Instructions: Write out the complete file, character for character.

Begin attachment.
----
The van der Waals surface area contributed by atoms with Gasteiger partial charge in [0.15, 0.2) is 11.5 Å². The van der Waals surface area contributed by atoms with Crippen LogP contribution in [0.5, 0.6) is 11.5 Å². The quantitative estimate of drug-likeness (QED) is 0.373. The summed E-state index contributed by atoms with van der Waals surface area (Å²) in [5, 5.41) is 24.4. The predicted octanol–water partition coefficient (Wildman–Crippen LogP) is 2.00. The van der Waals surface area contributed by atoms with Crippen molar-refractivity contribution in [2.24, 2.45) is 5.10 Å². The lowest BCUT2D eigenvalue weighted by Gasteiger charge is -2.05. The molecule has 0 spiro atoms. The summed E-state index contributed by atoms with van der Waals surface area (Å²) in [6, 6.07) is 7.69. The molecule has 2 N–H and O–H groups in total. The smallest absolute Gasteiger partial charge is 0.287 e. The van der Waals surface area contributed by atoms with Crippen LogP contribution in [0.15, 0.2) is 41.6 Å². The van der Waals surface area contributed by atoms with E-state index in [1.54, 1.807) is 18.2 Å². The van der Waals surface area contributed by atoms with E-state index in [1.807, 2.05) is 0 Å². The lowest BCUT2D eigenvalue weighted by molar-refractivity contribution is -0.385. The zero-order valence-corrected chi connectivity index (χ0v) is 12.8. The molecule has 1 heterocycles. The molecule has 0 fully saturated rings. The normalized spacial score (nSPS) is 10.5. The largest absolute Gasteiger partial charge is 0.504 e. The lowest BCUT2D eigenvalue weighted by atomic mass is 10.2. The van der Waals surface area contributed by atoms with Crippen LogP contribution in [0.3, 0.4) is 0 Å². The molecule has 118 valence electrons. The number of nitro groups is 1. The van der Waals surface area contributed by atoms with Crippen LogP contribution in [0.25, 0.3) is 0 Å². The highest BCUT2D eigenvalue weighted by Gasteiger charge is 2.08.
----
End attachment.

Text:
The van der Waals surface area contributed by atoms with Gasteiger partial charge in [0.15, 0.2) is 11.5 Å². The van der Waals surface area contributed by atoms with Crippen LogP contribution in [0.5, 0.6) is 11.5 Å². The quantitative estimate of drug-likeness (QED) is 0.373. The summed E-state index contributed by atoms with van der Waals surface area (Å²) in [5, 5.41) is 24.4. The predicted octanol–water partition coefficient (Wildman–Crippen LogP) is 2.00. The van der Waals surface area contributed by atoms with Crippen molar-refractivity contribution in [2.24, 2.45) is 5.10 Å². The lowest BCUT2D eigenvalue weighted by Gasteiger charge is -2.05. The molecule has 0 spiro atoms. The summed E-state index contributed by atoms with van der Waals surface area (Å²) in [6, 6.07) is 7.69. The molecule has 2 N–H and O–H groups in total. The smallest absolute Gasteiger partial charge is 0.287 e. The van der Waals surface area contributed by atoms with Crippen LogP contribution in [0.15, 0.2) is 41.6 Å². The van der Waals surface area contributed by atoms with E-state index in [1.54, 1.807) is 18.2 Å². The van der Waals surface area contributed by atoms with E-state index in [1.807, 2.05) is 0 Å². The lowest BCUT2D eigenvalue weighted by molar-refractivity contribution is -0.385. The zero-order valence-corrected chi connectivity index (χ0v) is 12.8. The molecule has 1 heterocycles. The molecule has 0 fully saturated rings. The normalized spacial score (nSPS) is 10.5. The largest absolute Gasteiger partial charge is 0.504 e. The lowest BCUT2D eigenvalue weighted by atomic mass is 10.2. The van der Waals surface area contributed by atoms with Crippen LogP contribution in [0.3, 0.4) is 0 Å². The molecule has 118 valence electrons. The number of nitro groups is 1. The van der Waals surface area contributed by atoms with Crippen LogP contribution in [0.25, 0.3) is 0 Å². The highest BCUT2D eigenvalue weighted by Gasteiger charge is 2.08.